I’ve seen a few posts lately on Facebook and on my message board asking how to color icing, so I thought I would write up a quick tutorial.
When you think of food color, you probably think of this:
The basic liquid food coloring in the little squeeze droppers. This kind of color is great for coloring liquids (like for dying eggs) or for making pastels where you only need a tiny bit of color.
The problem with liquid colors is that if you need to make a dark color, you’ll need to use a ton of dye and the liquid will affect the consistency (and possibly taste) of your icing. So what’s the alternative? Concentrated gel colors.
The above pictured gel colors are made by Wilton and are available in tons of different shades. You can get them at stores like Michael’s, Hobby Lobby, or JoAnn’s (or online too of course). They cost about $2 for a 1 oz jar.
To give you an idea of the difference in concentration between the liquids and the gels, let’s look back to a full sheet cake I made about a year ago. I was making red velvet cake and I would have needed about 12 oz of liquid red color for that cake (to the tune of about $30). Instead, I used gel color and used about 1/2 an ounce (about $1).
So how do you use gel colors? It’s pretty easy actually. All you need is…
- Bowl of icing
- Gel colors
- Tooth picks
- Spatula and/or mixer
To color your white icing, dip the tip of a toothpick into the jar of color and then swirl the toothpick around in the bowl of icing. A little goes a long way, so just add a tiny bit at a time. Mix with a mixer and/or spatula.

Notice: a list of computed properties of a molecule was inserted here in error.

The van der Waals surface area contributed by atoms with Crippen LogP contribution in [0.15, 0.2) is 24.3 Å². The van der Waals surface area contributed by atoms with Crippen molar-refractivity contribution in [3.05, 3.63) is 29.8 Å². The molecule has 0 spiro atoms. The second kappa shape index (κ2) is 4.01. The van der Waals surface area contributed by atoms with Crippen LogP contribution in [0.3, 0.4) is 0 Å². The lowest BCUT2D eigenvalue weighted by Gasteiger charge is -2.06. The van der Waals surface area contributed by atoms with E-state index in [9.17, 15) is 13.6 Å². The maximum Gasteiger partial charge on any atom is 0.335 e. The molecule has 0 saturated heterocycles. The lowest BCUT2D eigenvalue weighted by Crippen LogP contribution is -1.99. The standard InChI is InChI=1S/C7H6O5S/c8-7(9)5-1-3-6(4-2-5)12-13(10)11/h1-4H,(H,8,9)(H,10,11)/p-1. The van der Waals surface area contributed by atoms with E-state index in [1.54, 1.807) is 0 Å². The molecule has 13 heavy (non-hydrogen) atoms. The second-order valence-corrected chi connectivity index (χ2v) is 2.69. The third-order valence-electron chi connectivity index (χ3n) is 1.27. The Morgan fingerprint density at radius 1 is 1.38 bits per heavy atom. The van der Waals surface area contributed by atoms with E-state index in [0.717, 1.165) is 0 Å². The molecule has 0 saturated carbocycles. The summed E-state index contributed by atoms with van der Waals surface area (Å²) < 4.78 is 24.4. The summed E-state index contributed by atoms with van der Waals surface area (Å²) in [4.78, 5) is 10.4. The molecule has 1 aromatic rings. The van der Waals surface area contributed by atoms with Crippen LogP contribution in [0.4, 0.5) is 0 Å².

If the icing isn’t dark enough yet, get a new toothpick and dip it in the color again, then swirl in the icing and mix. Repeat until you have the color you want. Color the whole batch at once since it will be very difficult to mix up another batch later and match the color.
The color will darken the longer it sits. Check out these cupcakes for example:
These were both iced from the same batch of icing (and cropped out of the same photo). The one on the left I iced first, then stuck it in the fridge. I also put the remaining icing (in a sealed plastic container) in the fridge overnight. The next morning, I put the remaining icing in the mixer for a few minutes, then iced the cupcake on the right.
Mixing the right shade can be a little difficult. Especially with a dark color, like red. True red is so difficult to get right! Wilton has 3 different shades of red to choose from: Christmas Red (kind of blueish), Red-Red (true red), and No-Taste Red (more coral-y). The fact that a no-taste version exists is proof that it takes A LOT of dye to get a true red. However, I always use Red-Red for my reds because I don’t like the lighter shade of the no-taste version and I have never noticed a taste left by the dye.
Below on the left is one of my very first cakes, when I still used liquid red food coloring (and before I learned how to pipe a shell border – yikes). The one on the right was made using a gel color.
For more info on decorating cupcakes specifically, check out my Cupcake Tutorial post!